When it comes to binding CO₂ from the atmosphere, it is often about biomass, such as forests or certain algae in oceans. For decades, researchers have also been focusing on the ability of rocks to remove CO₂ from the atmosphere. In the so-called “accelerated weathering” (enhanced weathering), for example, it is proposed to spread ground basalt on fields and forests. Since the stone powder also contains micronutrients, it would even support plant growth in addition to storing CO₂. However, there are also rocks that do exactly the opposite: they emit CO₂ into the atmosphere. A group of researchers at the University of Oxford has now found that natural rock weathering can also be a major source of carbon dioxide (CO₂) emissions, even rivaling those from volcanoes.
This happens in rock formations that formed long ago on the seabed from sediments in which dead plants and animals are also buried. If these soils are pushed to the surface as mountains over millions of years, the enormous amounts of organic carbon they contain react with the oxygen in the air and with water. CO₂ is created.
However, most models of the natural carbon cycle do not yet take these CO₂ emissions from so-called petrogenic carbon into account. After all, this mechanism could mean that the earth’s crust acts as a thermostat to regulate the earth’s temperature because, in addition to the rocks that act as a CO₂ sink, it also houses rocks that are a source of CO₂.
Trick about rhenium
Until now, however, it was difficult to even measure the release of CO₂ during the weathering of organic carbon in rocks. However, the researchers from Oxford used a trick: When organic rock carbon reacts with oxygen, rhenium is always released. This is a very rare, heavy transition metal that is added in small quantities to a variety of technical alloys.
When rocks erode, rhenium ultimately ends up in rivers. So the scientists examined river water samples for the content of this metal and were thus able to draw quantitative conclusions about the amount of CO₂ being released and calculate how much organic carbon is present in rocks near the surface.
In their investigation, the researchers limited themselves to places where CO₂ is released particularly quickly through erosion in steep mountain regions. To do this, they examined, among other things, the rhenium content of the major rivers Amazon, Yangtze, Mekong, Congo and Nile.
“We fed all of our data into a supercomputer in Oxford that simulates the complex interplay of physical, chemical and hydrological processes,” says Jesse Zondervan, leader of the study. “By piecing together this giant planetary puzzle, we were finally able to estimate the total amount of carbon dioxide released as these rocks weather and release their old carbon into the air.”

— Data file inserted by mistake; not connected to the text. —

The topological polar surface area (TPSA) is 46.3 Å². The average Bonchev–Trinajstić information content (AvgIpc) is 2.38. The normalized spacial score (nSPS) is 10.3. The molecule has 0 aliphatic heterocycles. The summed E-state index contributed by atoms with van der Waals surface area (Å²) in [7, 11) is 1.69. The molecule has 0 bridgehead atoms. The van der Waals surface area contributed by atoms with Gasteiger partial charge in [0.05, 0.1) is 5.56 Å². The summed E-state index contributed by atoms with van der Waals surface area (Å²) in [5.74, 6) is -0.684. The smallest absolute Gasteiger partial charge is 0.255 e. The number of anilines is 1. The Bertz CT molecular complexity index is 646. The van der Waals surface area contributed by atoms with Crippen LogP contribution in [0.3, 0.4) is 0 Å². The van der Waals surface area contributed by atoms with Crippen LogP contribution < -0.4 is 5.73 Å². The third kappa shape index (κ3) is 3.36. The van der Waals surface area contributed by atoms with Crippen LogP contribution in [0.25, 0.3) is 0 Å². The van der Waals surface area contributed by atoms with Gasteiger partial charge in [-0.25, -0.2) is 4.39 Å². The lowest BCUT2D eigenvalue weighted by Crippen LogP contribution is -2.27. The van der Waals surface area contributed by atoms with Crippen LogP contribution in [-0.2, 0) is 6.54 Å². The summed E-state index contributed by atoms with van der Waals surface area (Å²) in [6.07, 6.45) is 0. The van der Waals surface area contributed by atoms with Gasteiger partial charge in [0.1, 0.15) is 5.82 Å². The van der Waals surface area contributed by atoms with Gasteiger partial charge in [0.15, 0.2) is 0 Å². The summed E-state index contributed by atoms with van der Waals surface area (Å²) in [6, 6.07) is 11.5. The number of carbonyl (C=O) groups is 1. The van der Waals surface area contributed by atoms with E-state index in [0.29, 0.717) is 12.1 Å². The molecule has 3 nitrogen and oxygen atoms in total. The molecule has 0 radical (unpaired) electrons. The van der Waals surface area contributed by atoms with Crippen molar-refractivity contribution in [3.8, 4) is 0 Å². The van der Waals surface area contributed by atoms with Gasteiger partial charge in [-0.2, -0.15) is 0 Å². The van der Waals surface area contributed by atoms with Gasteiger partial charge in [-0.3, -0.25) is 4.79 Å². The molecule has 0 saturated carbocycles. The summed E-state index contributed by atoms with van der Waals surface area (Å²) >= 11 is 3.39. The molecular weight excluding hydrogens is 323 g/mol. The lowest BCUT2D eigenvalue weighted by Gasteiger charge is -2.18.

As a result, they found that the hotspots of CO₂ release are concentrated in mountain ranges with sedimentary rocks and high uplift rates. These include the Eastern Himalayas, the Rocky Mountains and the Andes. The authors estimated that around 68 megatons of carbon and almost 250 megatons of CO₂ would enter the atmosphere worldwide.
That’s a hundred times less than the CO₂ emissions from burning fossil fuels, says co-author Robert Hilton, “but it’s roughly equivalent to the amount of CO₂ released by volcanoes around the world.” This makes it an important factor in the earth’s natural carbon cycle.
However, Thorben Amann from the Center for Earth System Research and Sustainability at the University of Hamburg sees a need for further research, as he said in an email. He points out that there are also studies that show that mobilized, petrogenic carbon is retained and sedimented in lakes, meaning that it does not fully enter the atmosphere as CO₂.
Amann writes that he is not a specialist in the organic carbon components in rocks, but he counters the Oxford study by comparing processes on different time scales. To almost equate organic carbon as a CO₂ source and silicate weathering as a CO₂ sink would not take the different time scales into account. The carbonation of material, as the researchers led by Zondervan and Hilton describe it, is relevant on long-term time scales of 10,000 to probably 100,000 years.
Amann is co-author of a study that estimated the possibilities and costs of CO₂ removal through enhanced weathering five years ago. She concluded “that accelerated weathering, particularly of basalt rock, could be an attractive option to promote climate protection. […] But given the costs and the mass of rock that would have to be moved, it will probably only be able to make a manageable additional contribution.”
The team from Oxford suspects that the interplay between CO₂-emitting and CO₂-binding rocks may well have changed in Earth’s past. During periods of mountain building, when a lot of rock containing organic material is stirred up, CO₂ release may have been higher and thus influenced the global climate hundreds of thousands or millions of years ago.
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